Atlantic Giant has produced over 1000 pound pumpkins grown right here in Cache Valley (Just over 2200 lbs is the state record in 2000). Cinderella is shaped flat on the top and the bottom, like her namesake carriage, and has distinctively sweet flesh for making pies.


Pumpkins need regular water and consistent soil moisture to produce well. Use of a soaker hose, drip system and light mulches or weed barrier can assist in maintaining correct soil moisture and guaranteeing a healthy harvest. We recommend about 1-2 inches of water applied per week in 2-3 applications. Moisture fluctuations can cause problems with flower set, and poor yields. Maintaining consistent moisture will prevent early flower drop, proper pollenization, and assist in greater root development.


About 6 weeks after germination or transplant, apply a balanced vegetable food (“That’s All it Takes” or Natural Guard Organic Tomato & Vegetable Food) around the base of each plant and water thoroughly. ½ to 1 cup per 10 square feet of area works well. For quick bursts of growth and flower production, we recommend using a water soluble fertilizer like Ferti-lome Blooming and Rooting or Grow Big from Fox Farm once per week for extra productivity. Just mix in water and apply to the leaves as well as the root zone.

Many of the giant pumpkin growers use a nitrogen fixing bacteria (Azos) to really enhance the growth and size of their pumpkins. We also recommend treating your pumpkin seed or plants with beneficial microbes and mycorrhizae (Kangaroots or Myke). These added helpers bring nutrients and water directly to the plants that host them, making them stronger, more resistant to insects and diseases, and more drought tolerant. Giant pumpkins consume a lot of water and nutrient when adding that much weight and size daily, and the benefits of beneficial bacteria, microbes and fungi go a long way in making that happen. They will do the same for your other vegetables, as well. Don't go home without them.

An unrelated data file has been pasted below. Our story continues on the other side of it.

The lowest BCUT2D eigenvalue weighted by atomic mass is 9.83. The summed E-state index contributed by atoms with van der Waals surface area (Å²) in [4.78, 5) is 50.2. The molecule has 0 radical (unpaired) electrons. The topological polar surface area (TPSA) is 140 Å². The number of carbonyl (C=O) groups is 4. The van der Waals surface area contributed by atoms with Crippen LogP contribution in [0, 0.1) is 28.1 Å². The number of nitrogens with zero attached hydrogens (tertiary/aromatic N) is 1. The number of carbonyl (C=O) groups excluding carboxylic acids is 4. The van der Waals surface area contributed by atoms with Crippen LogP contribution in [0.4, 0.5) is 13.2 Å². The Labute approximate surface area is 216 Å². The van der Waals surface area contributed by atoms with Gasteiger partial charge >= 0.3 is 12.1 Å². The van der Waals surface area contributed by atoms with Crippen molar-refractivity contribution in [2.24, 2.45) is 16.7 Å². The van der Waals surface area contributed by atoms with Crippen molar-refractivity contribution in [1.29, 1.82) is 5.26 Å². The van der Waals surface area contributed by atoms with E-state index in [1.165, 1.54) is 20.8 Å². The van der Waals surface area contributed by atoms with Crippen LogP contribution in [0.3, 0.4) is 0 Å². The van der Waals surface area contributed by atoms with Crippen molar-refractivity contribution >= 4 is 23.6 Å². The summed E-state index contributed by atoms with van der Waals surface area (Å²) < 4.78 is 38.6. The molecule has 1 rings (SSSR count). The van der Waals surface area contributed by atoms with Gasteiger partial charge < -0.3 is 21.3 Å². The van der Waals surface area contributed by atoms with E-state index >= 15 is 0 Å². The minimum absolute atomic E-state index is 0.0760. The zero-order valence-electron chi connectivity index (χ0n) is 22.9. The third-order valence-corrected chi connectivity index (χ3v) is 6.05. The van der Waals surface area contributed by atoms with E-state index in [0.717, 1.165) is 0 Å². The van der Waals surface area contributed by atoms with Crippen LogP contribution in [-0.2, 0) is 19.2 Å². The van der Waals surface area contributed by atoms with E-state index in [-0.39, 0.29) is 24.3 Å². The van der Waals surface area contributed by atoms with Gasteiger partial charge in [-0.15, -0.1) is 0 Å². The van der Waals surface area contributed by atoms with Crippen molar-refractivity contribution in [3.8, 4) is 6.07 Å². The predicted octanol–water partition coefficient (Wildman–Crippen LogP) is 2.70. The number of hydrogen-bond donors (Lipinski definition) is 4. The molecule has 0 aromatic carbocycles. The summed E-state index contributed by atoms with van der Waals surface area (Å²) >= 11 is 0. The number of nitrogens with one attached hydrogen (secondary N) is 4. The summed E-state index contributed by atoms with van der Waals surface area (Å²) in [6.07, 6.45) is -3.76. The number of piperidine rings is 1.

Common Problems

Anyone who has ever grown pumpkins knows of the problems that can accompany this garden vegetable. Aphids, spider mites, blossom end rot, can all damage a pumpkin crop. Powdery mildew, a white-patchy disease that stunts the plants growth and eventually will kill the whole vine, can easily be taken care of by Natural Guard Copper Soap (organic) or Ferti-lome F-stop. If squash bugs are present, a once healthy plant will suddenly drop like it’s not getting enough water. The eggs, which are seen on the bottom of the leaves, are a coppery color. These can be physically smashed or removed. The bugs themselves are black, shiny, oval-shaped beetles; they sting the vine and stop the nutrients from getting to the rest of the plant. Spray with Hi-Yield Indoor/Outdoor Insecticide or dust with Hi-Yield Garden Pet and Livestock Dust. Organically repel bugs with Natural Guard Cedar Oil Granules. And don’t forget, deer love to eat pumpkins more than we like carving them.


Fruits are usually ready late summer. The vines will die back, and the fruit skin will be hard and colorful. We like to harvest just after a light frost (28 and above) or just before a hard frost (27 degrees or less). Once they are ready, cut the stem with a knife or hand pruner, leaving a 2-3 inch stem on the fruit. When storing or if you’re planning to use them as decorations, prep the fruits by placing them in a warm, dry location for 2-3 weeks before moving them to a cool (40-55 degrees) and dry location for longer term storage and use